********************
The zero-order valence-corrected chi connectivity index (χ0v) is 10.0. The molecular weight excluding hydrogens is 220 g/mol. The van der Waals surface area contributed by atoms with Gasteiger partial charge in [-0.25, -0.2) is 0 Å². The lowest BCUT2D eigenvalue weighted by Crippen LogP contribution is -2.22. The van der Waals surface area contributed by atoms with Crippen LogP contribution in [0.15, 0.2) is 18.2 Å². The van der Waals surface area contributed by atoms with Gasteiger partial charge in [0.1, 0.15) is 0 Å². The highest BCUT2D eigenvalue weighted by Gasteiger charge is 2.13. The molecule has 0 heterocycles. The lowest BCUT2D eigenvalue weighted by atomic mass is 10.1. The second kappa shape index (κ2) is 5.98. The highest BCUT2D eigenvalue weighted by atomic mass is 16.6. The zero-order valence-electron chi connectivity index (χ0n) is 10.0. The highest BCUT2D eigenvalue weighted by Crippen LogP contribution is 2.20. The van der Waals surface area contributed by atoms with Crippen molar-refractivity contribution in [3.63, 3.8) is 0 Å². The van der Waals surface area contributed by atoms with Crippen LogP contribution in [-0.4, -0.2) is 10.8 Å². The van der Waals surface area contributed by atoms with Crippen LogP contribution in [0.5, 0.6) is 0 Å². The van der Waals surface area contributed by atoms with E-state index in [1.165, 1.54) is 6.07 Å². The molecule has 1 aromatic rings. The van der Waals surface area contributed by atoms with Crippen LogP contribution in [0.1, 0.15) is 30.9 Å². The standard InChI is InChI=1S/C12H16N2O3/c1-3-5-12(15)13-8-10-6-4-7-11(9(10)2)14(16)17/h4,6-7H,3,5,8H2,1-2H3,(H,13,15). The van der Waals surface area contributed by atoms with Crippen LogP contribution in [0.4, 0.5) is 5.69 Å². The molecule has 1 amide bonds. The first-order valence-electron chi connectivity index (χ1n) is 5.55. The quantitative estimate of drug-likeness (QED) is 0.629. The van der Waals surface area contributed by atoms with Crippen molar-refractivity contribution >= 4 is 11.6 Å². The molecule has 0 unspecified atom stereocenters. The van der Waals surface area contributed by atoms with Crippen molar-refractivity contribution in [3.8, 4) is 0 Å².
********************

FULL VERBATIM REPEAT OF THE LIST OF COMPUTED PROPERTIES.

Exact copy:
The zero-order valence-corrected chi connectivity index (χ0v) is 10.0. The molecular weight excluding hydrogens is 220 g/mol. The van der Waals surface area contributed by atoms with Gasteiger partial charge in [-0.25, -0.2) is 0 Å². The lowest BCUT2D eigenvalue weighted by Crippen LogP contribution is -2.22. The van der Waals surface area contributed by atoms with Crippen LogP contribution in [0.15, 0.2) is 18.2 Å². The van der Waals surface area contributed by atoms with Gasteiger partial charge in [0.1, 0.15) is 0 Å². The highest BCUT2D eigenvalue weighted by Gasteiger charge is 2.13. The molecule has 0 heterocycles. The lowest BCUT2D eigenvalue weighted by atomic mass is 10.1. The second kappa shape index (κ2) is 5.98. The highest BCUT2D eigenvalue weighted by atomic mass is 16.6. The zero-order valence-electron chi connectivity index (χ0n) is 10.0. The highest BCUT2D eigenvalue weighted by Crippen LogP contribution is 2.20. The van der Waals surface area contributed by atoms with Crippen molar-refractivity contribution in [3.63, 3.8) is 0 Å². The van der Waals surface area contributed by atoms with Crippen LogP contribution in [-0.4, -0.2) is 10.8 Å². The van der Waals surface area contributed by atoms with Crippen LogP contribution in [0.5, 0.6) is 0 Å². The van der Waals surface area contributed by atoms with E-state index in [1.165, 1.54) is 6.07 Å². The molecule has 1 aromatic rings. The van der Waals surface area contributed by atoms with Crippen LogP contribution in [0.1, 0.15) is 30.9 Å². The standard InChI is InChI=1S/C12H16N2O3/c1-3-5-12(15)13-8-10-6-4-7-11(9(10)2)14(16)17/h4,6-7H,3,5,8H2,1-2H3,(H,13,15). The van der Waals surface area contributed by atoms with Crippen LogP contribution in [0.4, 0.5) is 5.69 Å². The molecule has 1 amide bonds. The first-order valence-electron chi connectivity index (χ1n) is 5.55. The quantitative estimate of drug-likeness (QED) is 0.629. The van der Waals surface area contributed by atoms with Crippen molar-refractivity contribution >= 4 is 11.6 Å². The molecule has 0 unspecified atom stereocenters. The van der Waals surface area contributed by atoms with Crippen molar-refractivity contribution in [3.8, 4) is 0 Å².